I feel like I'm watching my parents disappear from this world.

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My parents in their 80's are probably in the category of the 'greatest generation'. Their lives seem to have fallen in line with similar paths of others. Dad proudly served this country in the navy, met mom when he returned and they both worked day jobs to put themselves through college. Nobody gave them a dime, but they made their money through hard work and seemed to take satisfaction in that. Dad didn't retire until he was 72 years old. Even then, they were active and volunteered at the local hospital, church and community. They traveled, but remain living in the area they grew up so many people know them wherever they go. Two years ago mom became ill with a broken hip and has declined rapidly with various issues since then. Dad is her primary caretaker, exhausted and tired. They rarely leave the house. Mom says she wants to die. Dad says he has no quality of life. I do what I can to support, help with doctor appointments and help around their home.
What breaks my heart is they way I see the essence of what they are disappearing. Dad even told me "I'm too old for this world". I think what they value ... things like honor your word, live the example, treat others as you wish to be treated, respect of country, always take time for kids/grandkids are things that nobody seems to have any regard for. People seem to have no patience with them, don't take any time for them.
Is it just me? Does this happen to every generation as they age?
My parents always had me and my sister's family at their house for Christmas, but this year let my sister host the dinner. At the last minute mom felt ill, and couldn't make it. My sister's 25 year old son said "Oh great, do we have to just mope around all day because they're not here?" I cringed. My sister kept telling me that it's not all about mom & dad and she wanted her kids to have a good holiday. So, she never mentioned our parents at all during the dinner. Nobody did. I stayed briefly and left. I've never been close to my sister and will likely never return to any "holiday" celebration with her again.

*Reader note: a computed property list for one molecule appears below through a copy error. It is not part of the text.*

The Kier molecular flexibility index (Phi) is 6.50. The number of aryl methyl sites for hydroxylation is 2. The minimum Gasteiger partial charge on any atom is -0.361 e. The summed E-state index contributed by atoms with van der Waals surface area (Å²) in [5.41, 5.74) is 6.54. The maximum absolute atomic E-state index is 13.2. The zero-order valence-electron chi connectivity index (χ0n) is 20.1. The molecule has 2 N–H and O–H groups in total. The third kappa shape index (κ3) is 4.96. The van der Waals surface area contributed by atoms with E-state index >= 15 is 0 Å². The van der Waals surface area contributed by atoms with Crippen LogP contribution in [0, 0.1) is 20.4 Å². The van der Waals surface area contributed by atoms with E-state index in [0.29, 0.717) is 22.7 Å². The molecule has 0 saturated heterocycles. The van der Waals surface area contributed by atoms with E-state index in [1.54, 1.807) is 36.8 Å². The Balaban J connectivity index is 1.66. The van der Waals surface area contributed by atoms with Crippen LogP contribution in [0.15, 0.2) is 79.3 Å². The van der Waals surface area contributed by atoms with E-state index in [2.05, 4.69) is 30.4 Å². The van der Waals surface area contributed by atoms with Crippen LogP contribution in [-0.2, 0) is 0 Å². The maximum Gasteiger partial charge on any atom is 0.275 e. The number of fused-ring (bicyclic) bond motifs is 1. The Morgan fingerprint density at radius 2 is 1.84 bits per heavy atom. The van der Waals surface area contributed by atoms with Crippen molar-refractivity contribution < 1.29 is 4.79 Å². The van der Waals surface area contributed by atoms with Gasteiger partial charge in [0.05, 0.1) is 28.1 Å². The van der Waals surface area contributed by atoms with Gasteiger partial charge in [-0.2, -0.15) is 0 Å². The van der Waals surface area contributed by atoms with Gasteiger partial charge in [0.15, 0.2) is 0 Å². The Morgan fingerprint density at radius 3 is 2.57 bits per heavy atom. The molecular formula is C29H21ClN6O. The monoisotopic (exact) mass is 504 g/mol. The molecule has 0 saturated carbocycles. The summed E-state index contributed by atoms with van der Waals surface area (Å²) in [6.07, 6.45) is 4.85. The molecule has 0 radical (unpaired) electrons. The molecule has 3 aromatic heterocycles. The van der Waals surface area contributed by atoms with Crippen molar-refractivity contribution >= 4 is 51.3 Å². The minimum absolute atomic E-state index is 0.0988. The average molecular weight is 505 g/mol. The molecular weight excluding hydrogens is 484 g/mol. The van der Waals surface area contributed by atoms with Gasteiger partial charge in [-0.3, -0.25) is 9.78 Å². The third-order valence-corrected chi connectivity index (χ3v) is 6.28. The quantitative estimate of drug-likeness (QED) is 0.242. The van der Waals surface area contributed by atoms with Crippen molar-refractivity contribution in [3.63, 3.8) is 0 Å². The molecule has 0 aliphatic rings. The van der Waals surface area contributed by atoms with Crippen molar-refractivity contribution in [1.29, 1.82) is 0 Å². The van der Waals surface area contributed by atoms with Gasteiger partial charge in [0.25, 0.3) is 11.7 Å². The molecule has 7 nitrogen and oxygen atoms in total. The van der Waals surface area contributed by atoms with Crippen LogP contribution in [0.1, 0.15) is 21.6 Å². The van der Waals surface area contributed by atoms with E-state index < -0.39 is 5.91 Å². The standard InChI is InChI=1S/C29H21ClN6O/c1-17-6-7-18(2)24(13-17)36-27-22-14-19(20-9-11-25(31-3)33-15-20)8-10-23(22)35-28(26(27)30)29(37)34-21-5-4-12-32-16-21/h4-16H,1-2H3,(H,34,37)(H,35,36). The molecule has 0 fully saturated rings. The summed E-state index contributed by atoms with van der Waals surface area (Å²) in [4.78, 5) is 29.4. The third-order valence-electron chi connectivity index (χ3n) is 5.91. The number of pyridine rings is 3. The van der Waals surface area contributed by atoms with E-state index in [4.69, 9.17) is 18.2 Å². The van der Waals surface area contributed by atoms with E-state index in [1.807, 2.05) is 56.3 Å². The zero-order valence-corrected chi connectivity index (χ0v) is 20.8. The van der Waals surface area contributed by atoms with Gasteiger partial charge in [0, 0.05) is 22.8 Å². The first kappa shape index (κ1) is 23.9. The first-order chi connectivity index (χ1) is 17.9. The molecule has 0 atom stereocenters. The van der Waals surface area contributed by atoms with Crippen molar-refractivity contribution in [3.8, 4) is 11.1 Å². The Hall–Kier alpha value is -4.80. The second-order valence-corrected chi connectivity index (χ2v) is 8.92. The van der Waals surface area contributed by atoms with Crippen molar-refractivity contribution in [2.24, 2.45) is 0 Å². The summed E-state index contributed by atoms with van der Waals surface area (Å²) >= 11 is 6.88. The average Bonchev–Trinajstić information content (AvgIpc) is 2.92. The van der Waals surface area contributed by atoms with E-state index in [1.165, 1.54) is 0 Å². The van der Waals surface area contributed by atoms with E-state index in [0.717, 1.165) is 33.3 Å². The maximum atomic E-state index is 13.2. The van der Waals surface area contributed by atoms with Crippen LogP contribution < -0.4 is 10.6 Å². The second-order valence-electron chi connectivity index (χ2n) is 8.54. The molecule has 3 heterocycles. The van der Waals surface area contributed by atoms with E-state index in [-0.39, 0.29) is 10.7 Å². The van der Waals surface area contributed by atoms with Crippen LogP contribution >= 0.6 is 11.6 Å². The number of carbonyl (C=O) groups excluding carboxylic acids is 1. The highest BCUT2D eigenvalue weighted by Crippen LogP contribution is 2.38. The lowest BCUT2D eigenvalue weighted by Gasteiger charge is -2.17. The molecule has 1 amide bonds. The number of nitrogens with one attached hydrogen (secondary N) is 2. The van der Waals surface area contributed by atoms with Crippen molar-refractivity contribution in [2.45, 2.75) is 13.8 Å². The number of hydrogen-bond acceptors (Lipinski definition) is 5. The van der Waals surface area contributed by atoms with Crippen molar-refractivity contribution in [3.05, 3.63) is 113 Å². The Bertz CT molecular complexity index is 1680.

Is this odd? Do I have a self-absorbed sibling raising similarly-focused children?
I find it heartbreaking. Does it always come down to this?
Thanks.

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I, too, wish I had hugged my mom more as she was slipping away. I was there but I was also juggling work and other commitments, so I let Dad do most of the care-giving. I should have gotten them some assistance (or taken a leave of absence) but she didn't want a stranger around and Dad was task-driven, trying to keep up the house. I'm not sure he could have handled it any other way. But I am sure she felt alone. I wish I knew her as a person besides being my mom. Now I have to figure out what Dad needs at this stage of his life, waiting to die.
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I think the old "do unto others" from the bible fits. If everyone could just take the time to try to look at things from another's perspective whomever that person might be and treat them how you yourself would like to be treated, that would go a long way. I don't care if it's your grandmother, your teacher, the guy begging for change..............whoever.

I think the problem today is nobody wants to feel uncomfortable for even a couple of hours. It's so much easier to leave grandma across the room and ignore her than to sit and hold her hand. Who cares if she isn't making sense or she is a crabby old bat, do it anyway.

Of course, I'm not speaking to those of you who always had estranged relations with parents who abused you are something equally as horrible. But if the worst thing your parent, your sibling, grandparent...........,did to you was grow old, then take the time to be nice. You'll feel better afterward too.
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SueC1957: I am so very sorry to hear about your son. The drug epidemic is at an all time record in the state of Maryland. Our Gov. Larry Hogan has really stepped up the programs that will try to eliminate the problem. Needless to say, he has his hands full. Big hugs ((( ))) to you.
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I totally understand the feeling of a parent's essence slowly vanishing. My 2 adult sons and I are the primary caretakers of my soon to be 89 year old mom (Alzheimer's). She lives with us and has lots of bad days. She has stated she wants to die now for years. She has also been incontinent for years, and now can barely walk. She regularly refuses to eat but when we put food in front of her and go through the motions of sitting down with her to eat, she always starts eating too. We've learned to ignore so much and simply trudge forward with life. I've made playlists of her favorite music (from the 40's and 50's) and have lots of CD's as well as DVD's of her favorite shows. During her bad days, it's always so hard to reach her, but when she does have a good day, she'll tell me how much she loves me; I love her good days.